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Profile: Brenda Dalmida

Brenda DalmidaBrenda Dalmida is a woman on a mission – to make sure Julius E. Sprauve students, and any other students who cross her path, get the very best education possible.

As the school’s assistant principal, she’s in a position to make that happen.

“Education is the life I live,” she said.

She called education the great equalizer.

Dalmida, 53, didn’t start out to be an educator. Born in New York City to a father from St. John – the late Alex Dalmida – and his wife, Rose, she planned a career in business.

However, as a child she spent time on St. John, attending Guy Benjamin School, an experience that exposed her to a more rural life.

“I thought it was the garden of Eden,” she said, recalling those childhood memories.

The family returned to the New York–New Jersey area, and Dalmida went off to St. Peter’s College in Jersey City to get a degree in Spanish and Latin American studies. A stay in Costa Rica and Nicaragua to fulfill requirements for her degree further kindled ed the spark she picked up during her early life on St. John.

“My plan was to do international business,” she said.

She got a job in downtown New York City working on international money transfers, but she said she “absolutely hated it.” The “drudgery” began to take its toll, but Dalmida spotted an ad looking for someone to teach English to non-native speakers a couple of nights a week at a nearby community college. She had gotten some experience doing just that while living in Costa Rica.

Dalmida helped her students with practical knowledge, such as reading supermarket circulars and speaking on the telephone.

“It was really fulfilling,” she said.

Soon it became clear that she needed to switch careers. By this time, she had moved to upstate New York, where her husband landed a job. She then went to Syracuse University for a master’s degree in teaching speakers of other languages and became a school teacher in Syracuse.

Teaching a cultural cornucopia of children opened up the world to her, but when an African American boy asked her why she wasn’t teaching him and his peers, her eyes were opened.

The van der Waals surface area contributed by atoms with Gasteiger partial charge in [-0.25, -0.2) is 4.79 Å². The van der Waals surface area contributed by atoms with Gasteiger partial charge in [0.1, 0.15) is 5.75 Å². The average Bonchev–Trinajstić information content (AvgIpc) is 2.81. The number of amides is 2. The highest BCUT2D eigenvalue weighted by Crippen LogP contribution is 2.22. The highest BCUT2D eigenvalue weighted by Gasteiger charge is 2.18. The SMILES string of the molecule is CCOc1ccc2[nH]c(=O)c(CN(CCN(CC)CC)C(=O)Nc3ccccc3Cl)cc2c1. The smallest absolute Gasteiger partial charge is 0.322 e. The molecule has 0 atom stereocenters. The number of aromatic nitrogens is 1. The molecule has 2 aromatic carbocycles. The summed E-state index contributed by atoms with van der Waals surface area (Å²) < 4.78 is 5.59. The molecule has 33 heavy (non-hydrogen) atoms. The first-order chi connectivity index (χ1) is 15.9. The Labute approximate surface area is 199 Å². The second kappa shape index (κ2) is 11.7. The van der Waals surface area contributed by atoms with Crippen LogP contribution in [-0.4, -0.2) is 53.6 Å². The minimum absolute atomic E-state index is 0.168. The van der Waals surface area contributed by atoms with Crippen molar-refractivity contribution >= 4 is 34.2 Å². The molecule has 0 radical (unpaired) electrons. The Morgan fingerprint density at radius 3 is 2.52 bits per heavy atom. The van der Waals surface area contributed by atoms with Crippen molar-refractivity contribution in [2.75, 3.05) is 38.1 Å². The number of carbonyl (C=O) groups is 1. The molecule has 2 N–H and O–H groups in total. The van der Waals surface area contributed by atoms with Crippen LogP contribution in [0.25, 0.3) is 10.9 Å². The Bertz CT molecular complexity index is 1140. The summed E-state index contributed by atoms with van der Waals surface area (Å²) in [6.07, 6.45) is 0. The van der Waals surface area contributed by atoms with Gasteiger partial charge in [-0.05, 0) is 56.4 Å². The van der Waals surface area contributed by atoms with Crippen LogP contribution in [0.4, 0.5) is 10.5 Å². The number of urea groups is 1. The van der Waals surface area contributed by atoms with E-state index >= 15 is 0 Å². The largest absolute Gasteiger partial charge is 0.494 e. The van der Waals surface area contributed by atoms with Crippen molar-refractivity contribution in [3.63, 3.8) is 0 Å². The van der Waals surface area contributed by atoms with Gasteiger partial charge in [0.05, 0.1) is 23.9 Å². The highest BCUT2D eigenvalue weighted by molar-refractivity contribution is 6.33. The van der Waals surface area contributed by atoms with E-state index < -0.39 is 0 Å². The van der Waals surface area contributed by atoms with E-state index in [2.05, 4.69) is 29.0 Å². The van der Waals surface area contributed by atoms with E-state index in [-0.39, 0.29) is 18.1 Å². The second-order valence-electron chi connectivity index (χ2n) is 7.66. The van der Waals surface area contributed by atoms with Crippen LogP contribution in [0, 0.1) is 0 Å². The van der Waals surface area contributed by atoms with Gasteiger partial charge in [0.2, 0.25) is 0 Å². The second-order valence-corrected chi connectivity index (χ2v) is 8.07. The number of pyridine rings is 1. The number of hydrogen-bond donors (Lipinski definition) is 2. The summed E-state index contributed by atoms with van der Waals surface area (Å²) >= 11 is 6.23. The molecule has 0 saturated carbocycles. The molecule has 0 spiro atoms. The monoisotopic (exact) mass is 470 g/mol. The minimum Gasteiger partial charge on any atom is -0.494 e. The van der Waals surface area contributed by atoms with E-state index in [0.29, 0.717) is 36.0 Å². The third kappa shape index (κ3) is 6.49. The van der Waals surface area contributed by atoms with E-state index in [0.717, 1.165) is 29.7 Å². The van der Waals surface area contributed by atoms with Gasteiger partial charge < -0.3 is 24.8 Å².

“I was floored. I knew I had to find a way to advocate for more children,” she said.

Syracuse University offered her a full scholarship for a second master’s degree in educational leadership. She taught in Rochester and Ithaca, but her father’s illness brought her back to St. John, where he and her mother had returned.

“And I was beginning to fall out of love with snow,” she said.

She made the moved in 2006, joining Sprauve School that August. She sees no reason why Sprauve School students can’t excel. She said that learning doesn’t have to be boring, and that young people can be “stimulated and motivated.”

“It’s my responsibility to create opportunities,” she said.

She said she has to work at getting those in the educational system to believe that the school can offer an excellent education.

While Sprauve School has challenges, St. John students also face them. Dalmida said that commuting to public high school on St. Thomas is a big one. The students have to get up at an “ungodly” hour, are exhausted at the end of the day and often can’t participate in extracurricular activities that round out their education.

To address the issue of a low number of St. John-based students, she envisions that the proposed elementary and high school on St. John would be a magnet school, attracting students from St. Thomas as well as St. John.

Although Dalmida is familiar with the challenges at Sprauve School and those facing all St. John students, she faced her own personal challenge in 2005 when she got breast cancer. She’s an upbeat survivor, making trips to her doctors in Syracuse to ensure that her good health continues.

And she heads back to the states to visit her children. Daughter Alexandra Williams, 25, has a master’s degree in mental health counseling from Howard University and lives in Albany. Her other daughter, Stephanie Williams, 21, is a junior pre-med student at Howard. Her oldest is engaged with a wedding planning for August 2012.

“I’m just biding my time for grandchildren,” she said.

Her spare time is spent gardening, watching college basketball, serving on the Friends of V.I. National Park board of directors, and rebuilding her house, which was heavily damaged in a February fire.

As for her future, Dalmida doesn’t think it will be fulltime on St. John, but she plans to keep her house so she’ll have a base. For now, she’s happy to be in a place where her family has roots and the Dalmida family name is recognized.

“It’s so wonderful to know that your heritage is known,” she said.

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